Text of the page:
Courts, judges, and national court organizations have likewise taken up the charge to understand and respond to AI and its influence on the law, ethics, the court, and the delivery of justice. The National Center for State Courts, the Conference of Chief Justices, and the Conference of State Court Administrators have launched an AI Rapid Response Team, which has already developed interim guidance talking points and a collection of resources for state courts. CCJ President and AI RRT Co-Chair Anna Blackburne-Rigsby, Chief Judge of the D.C. Court of Appeals, notes that “Artificial intelligence is already impacting the courts, and we must be prepared and forward-thinking when it comes to addressing how AI can be used effectively, efficiently, and ethically to promote the administration of justice.”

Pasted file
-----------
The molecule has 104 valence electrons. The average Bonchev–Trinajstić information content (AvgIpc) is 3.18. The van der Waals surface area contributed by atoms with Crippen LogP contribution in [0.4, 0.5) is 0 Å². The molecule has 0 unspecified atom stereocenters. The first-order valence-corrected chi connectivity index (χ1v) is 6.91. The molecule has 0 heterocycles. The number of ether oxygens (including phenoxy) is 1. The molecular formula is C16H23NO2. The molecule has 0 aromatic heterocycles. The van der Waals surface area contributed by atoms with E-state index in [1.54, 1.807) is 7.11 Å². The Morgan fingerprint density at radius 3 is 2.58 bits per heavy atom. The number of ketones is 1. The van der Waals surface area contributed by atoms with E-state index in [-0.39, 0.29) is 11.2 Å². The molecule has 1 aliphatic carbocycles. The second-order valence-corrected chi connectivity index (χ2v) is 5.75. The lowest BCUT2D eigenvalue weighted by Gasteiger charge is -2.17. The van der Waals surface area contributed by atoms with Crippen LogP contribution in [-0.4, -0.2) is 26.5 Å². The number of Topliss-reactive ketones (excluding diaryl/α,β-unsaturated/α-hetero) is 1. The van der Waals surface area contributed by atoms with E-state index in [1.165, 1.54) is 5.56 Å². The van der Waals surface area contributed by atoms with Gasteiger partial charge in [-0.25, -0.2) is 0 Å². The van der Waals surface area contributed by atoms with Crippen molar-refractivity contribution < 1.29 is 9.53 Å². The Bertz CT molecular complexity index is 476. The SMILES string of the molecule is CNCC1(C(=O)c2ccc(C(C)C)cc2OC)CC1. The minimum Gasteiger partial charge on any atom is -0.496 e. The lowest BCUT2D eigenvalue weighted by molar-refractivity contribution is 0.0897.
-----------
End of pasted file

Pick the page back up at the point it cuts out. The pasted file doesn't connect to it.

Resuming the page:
To this point, the Joint Technology Committee, established by the Conference of State Court Administrators (COSCA), the National Association for Court Management (NACM), and the National Center for State Courts has recognized AI as a priority area. COSCA will be issuing a policy paper on AI and the Courts in 2024, and NACM will issue practical guidelines on the topic and its relation to the delivery of justice in our courts.